Been thinking about how much the construction cranes tell us about housing inventory in Seattle. The red and white cranes to the right are building Insignia; the only significant condo project coming out of the ground. The rest of the cranes represent new jobs (commercial office) and non-owner occupied housing units (apartment buildings) in South Lake Union. Through this lens, the strong seller's market makes more sense.
An article this morning about Manhattan condo developers (not included) eager to capitalize on low supply spurs me to finally jot my thoughts on Insignia (http://insigniabybosa.com/welcome); the only major condo construction underway in downtown Seattle.
With many buyers still wary of the arguably routinized construction defect litigation that hits most new condo projects, a relevant number do seem to be responding to the 707-unit project (the MLS shows 37 units pending since their launch in mid-September; 6 weeks ago). I’m impressed with the uptake, particularly given that the Insignia agreement calls for 5% of the purchase price converted to a non-refundable deposit at Mutual Acceptance and another 5% in September 2014. That’s right: 10% non-refundable, with no financing protections, likely six months before any product is delivered. Impressive.
The sales center staff has effectively argued the point that the buyer who commits to Insignia should want to know that all of their “neighbors” are similarly committed. They cite as guidance the early closing period at Escala, when a handful of buyers actually closed at their committed prices, while scores more headed for the exits (some with their earnest money).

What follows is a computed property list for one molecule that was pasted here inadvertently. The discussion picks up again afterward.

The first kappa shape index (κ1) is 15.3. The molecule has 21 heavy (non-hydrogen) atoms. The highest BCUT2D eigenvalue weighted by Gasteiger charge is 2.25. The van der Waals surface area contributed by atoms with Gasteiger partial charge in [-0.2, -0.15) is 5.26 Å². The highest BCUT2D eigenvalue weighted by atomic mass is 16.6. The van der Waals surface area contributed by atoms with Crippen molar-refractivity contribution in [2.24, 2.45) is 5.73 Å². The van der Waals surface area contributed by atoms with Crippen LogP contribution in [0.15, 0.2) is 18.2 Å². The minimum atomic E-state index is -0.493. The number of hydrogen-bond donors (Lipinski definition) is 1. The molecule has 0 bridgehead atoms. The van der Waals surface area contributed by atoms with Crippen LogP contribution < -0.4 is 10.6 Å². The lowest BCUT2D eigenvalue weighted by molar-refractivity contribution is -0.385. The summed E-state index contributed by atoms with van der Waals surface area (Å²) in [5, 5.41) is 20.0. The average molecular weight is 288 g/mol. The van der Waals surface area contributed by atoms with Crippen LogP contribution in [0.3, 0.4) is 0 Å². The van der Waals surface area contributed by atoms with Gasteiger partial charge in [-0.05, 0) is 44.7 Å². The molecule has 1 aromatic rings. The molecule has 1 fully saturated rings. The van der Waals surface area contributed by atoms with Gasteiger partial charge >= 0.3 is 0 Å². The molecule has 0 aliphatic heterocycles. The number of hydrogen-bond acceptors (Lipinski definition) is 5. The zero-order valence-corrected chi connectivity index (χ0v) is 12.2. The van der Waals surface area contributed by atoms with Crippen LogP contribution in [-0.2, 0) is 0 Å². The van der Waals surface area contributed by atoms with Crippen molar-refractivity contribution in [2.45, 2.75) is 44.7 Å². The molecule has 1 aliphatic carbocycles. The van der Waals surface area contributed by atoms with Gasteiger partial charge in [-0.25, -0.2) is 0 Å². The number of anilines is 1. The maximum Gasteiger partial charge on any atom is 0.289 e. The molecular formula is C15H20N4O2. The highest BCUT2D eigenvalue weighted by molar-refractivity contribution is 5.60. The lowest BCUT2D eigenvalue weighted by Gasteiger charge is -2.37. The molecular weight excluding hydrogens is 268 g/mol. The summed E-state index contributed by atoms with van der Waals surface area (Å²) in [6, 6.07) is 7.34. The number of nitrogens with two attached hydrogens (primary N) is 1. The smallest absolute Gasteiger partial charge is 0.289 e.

So, they have certainly found a way to appeal to a relevant portion of the market. One of their methods is simplicity in pricing. They claim no negotiability. You want to pay less? Buy on a lower floor. You want another parking space? Buy a more expensive home that has additional parking allocated to it. I think this was a smart move.
It seems that the Buyer there will likely value at least one of the following:
-The Location: The closest “new” construction buildings (Enso, Escala, Mosler, etc) are at least two blocks away; mostly further
-Newness: Some people just prefer to purchase something that no one else has previously lived in.
-Developer: Some get excited about a developer, and just want to be a part of their vision
-Appreciation: The appeal of locking a price now with 5% down then adding another 5% in a year, and a hopeful higher value at closing, another six or so months later.
-Planning: Buying now with an 18 month delay of gratification may appeal to downsizers who need a plan, but also some time to execute.
If not those…there’s always the existing inventory.